• Teachers usually use a method book or series to teach an instrument. Numerous parents have asked which one I use in the initial interview. Although it may be an appropriate question, I inform all my potential student families that I teach a human being and not a method. Perhaps a better question to ask during your chat with a teacher is: What methods and tools (books, styles of music, technological devices and more) will you use to help my child progress in his/her music skills?

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For more tips on interviewing and finding the right music teacher, click here.

 How do I balance being a supportive parent without becoming a “tiger mom”?

Always a good question, here’s a couple of tips to help you maintain a healthy attitude:

1) Some teachers may require you to be present at lessons to take notes so consider this as a free lesson yourself and learn right along with your child. You will realize that building musical skills is a long-term process with peaks, valleys and plateaus.

2) Regardless if you attend lessons or not, it is important for you to remember that this is your child’s endeavor and not yours. Allow your budding musician toIMG_1251

  • learn how to learn
  • read all assignments
  • take charge and ask the teacher questions themselves when they forget a concept
  • be responsible for collecting books prior to the lesson, etc.

3) Perhaps THE BEST support you can offer your child is providing and modeling structure.

  • Make daily practicing a priority so it becomes a habit by setting up a schedule just like brushing teeth.
  • Instead of setting the timer and demanding practice, ensure that the teacher’s instructions are understood and completed during practice time by reviewing the assignment with your musician. The amount of daily time at the instrument may vary as consistent practice will make the assignment easier to play by the end of the week.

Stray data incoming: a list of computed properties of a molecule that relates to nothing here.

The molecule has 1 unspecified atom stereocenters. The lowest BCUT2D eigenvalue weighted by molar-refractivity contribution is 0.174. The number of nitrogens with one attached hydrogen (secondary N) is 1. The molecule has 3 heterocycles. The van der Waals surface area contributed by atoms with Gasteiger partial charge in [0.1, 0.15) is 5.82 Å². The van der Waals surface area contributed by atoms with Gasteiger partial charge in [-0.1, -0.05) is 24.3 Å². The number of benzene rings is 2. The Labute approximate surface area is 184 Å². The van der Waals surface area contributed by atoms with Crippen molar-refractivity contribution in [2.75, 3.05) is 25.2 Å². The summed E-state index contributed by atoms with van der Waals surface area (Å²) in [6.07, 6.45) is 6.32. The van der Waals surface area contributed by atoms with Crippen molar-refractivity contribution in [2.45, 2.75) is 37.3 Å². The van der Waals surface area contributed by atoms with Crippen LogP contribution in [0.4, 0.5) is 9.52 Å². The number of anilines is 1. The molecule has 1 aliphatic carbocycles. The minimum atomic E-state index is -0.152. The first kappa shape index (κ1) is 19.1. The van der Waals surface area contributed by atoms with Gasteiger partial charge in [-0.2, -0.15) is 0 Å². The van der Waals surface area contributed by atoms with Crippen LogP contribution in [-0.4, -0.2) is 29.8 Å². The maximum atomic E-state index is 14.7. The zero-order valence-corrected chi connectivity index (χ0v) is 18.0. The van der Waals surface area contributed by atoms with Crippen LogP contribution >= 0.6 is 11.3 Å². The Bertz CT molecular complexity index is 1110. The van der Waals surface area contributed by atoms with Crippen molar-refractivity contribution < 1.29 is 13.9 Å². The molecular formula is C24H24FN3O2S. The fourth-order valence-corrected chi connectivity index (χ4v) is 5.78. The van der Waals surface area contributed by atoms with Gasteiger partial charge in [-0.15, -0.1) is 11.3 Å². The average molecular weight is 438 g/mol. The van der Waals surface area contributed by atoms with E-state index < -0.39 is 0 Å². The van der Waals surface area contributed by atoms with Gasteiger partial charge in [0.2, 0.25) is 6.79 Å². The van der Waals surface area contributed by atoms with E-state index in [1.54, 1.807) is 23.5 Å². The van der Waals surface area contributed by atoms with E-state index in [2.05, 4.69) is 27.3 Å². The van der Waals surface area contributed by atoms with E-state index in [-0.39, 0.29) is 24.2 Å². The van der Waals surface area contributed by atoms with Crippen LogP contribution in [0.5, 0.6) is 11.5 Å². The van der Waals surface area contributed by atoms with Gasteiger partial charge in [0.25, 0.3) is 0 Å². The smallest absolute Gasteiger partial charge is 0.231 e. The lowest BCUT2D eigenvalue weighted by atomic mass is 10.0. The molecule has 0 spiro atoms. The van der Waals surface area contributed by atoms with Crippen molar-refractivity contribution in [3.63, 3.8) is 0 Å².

• Arrive promptly for each lesson and be on time for pick-up.
  • Show teachers the respect they deserve by following all studio policies and submitting timely payments.

Here’s one more article with excellent advice and a lovely perspective on the art of taking instrumental lessons, again, penned by Elissa Milne.

Music Lessons: a worthy investment towards a gift that lasts a lifetime.

 

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6 Comments

  1. Jean

    Great article!

  2. ki1418

    I know Music teacher when I read the book “The $100 Startup”. You are awesome!

  3. Dan

    Very sensible! I like your thoughts about kids being interested in their keyboard at home being an indicator of readiness for lessons.

    For young kids, being at a stage where they are happy to sit down and be engaged in an activity for more than 5 minutes is also important. If kids still find this difficult, early childhood group music lessons will suit better as an introduction to music. My really young students (3 or 4 years old) would typically have a 15 minute lesson consisting of 5 minutes of work at the piano, 5 minutes of musicianship exercises/games away from the piano (often Orff or Dalcroze inspired) and another 5 minutes at the piano.

    I love your comments about those questions about “which method” or “which exam system” (assuming exams are even appropriate at all!). How can a teacher know what method is appropriate for a student they have never met!? I’m sure devoted advocates of various methodologies will disagree with me, but I’m yet to come across any method that is appropriate for every student.

  4. Leila Viss

    Dan–you are absolutely right–off the bench group activities are perfect for youngsters. I held Exploring Music classes for my three boys and their friends. This was a great way to introduce kiddos to music and gain more students. Thanks for your comments!

  5. […] When Is My Child Ready For Lessons?  |  Music Teacher’s Helper […]

  6. Magnus Johansson

    “When is My Child Ready for Lessons?”

    I would say it depends on the instrument or instruments and the child itself. There is an old notion in the Swedish speaking part of the world not to begin keyboard instrument studies before the age of 8 years, mainly because of the physical demands on the player, and my experiences from 27 years of teaching say the same thing. General music tuition can begin earlier and like to use the Orff-Schulwerk approach as a very effective way of bringing the little ones into the world of music.